- Ride-hailing company Via has partnered with automaker Hyundai and autonomous vehicle (AV) startup Pony.ai to unveil BotRide, an on-demand robotaxi service on public roads in Irvine, CA. It is set to launch on Nov. 4.
- Customers in the city will be able to hail from a fleet of Hyundai KONA electric SUVs through the BotRide app, with passengers directed to nearby pick-up and drop-off stops. A human safety driver will initially be present for all rides.
- The AVs will be equipped with Pony.ai's latest sensors and software to help navigate other vehicles, pedestrians and its surroundings, as well as plot out the most efficient route to a stop. Pony.ai is one of just four companies permitted to operate autonomous ride-hailing services in California, along with AutoX, Waymo and Zoox.
Pledges to launch robotaxi networks have been an intriguing part of the battle to be first to roll out AVs on public streets, as companies of various sizes and statures look to make their mark on the mobility landscape.
Tesla CEO Elon Musk pledged a fleet of robotaxis on public streets would be available next year, while Zoox plans to run tests in Las Vegas, also in 2020, and launch a self-driving on-demand service soon after. A company spokesperson declined to share a more specific timeline with Smart Cities Dive.
Meanwhile, Google-backed Waymo appears to be leading the way on AV rollout, with its self-driving vehicles available in metropolitan Phoenix and the company promising they will be "fully driverless" without a safety driver. While Via's partnership with Hyundai and Pony.ai does not yet make promises about full autonomy without a human present, this partnership in Irvine represents a major step forward.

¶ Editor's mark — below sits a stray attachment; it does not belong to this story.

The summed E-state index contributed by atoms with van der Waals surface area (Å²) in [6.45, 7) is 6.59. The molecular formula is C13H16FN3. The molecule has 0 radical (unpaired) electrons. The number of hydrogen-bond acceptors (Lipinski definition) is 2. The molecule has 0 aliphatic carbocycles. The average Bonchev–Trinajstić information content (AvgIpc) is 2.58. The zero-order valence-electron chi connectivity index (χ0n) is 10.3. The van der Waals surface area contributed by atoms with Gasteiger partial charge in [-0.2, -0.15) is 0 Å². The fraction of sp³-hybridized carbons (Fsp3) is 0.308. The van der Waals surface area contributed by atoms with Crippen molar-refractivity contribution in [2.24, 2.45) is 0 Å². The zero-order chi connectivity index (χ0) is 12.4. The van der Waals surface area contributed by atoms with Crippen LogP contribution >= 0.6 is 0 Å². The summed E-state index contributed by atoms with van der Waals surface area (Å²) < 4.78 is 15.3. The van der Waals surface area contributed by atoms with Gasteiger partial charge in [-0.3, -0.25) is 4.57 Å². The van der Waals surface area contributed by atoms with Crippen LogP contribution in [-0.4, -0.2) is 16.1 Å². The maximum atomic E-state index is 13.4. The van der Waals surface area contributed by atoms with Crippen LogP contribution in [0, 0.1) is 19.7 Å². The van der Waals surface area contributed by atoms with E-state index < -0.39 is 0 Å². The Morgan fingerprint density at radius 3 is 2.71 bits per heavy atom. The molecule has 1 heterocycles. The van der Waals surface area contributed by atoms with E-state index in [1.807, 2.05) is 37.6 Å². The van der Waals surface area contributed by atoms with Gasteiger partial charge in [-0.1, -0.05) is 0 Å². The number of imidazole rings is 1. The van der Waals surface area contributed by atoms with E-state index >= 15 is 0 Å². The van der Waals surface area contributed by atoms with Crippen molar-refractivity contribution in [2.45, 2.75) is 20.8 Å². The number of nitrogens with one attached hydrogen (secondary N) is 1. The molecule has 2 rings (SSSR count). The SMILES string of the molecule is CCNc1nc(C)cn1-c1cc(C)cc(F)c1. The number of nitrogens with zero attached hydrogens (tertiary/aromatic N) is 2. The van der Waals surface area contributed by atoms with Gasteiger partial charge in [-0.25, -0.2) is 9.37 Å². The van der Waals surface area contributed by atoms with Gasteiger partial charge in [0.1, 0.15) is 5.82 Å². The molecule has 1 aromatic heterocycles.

It should hopefully provide plenty of interesting takeaways, both for the partners involved in this initiative as well as others in the space. In a statement, Christopher Chang, head of Hyundai's business development, strategy and technology division, said the Irvine project has a goal "to study consumer behavior in an autonomous ride-sharing environment."
"We are going to learn about ecosystems, where the vehicles travel and optimize the customer experience," he continued.
The involvement of Hyundai also points to a wider trend among automakers. Increasingly, companies including Ford and BMW-owned MINI are moving beyond making single-occupancy cars and instead looking at ways to support new mobility.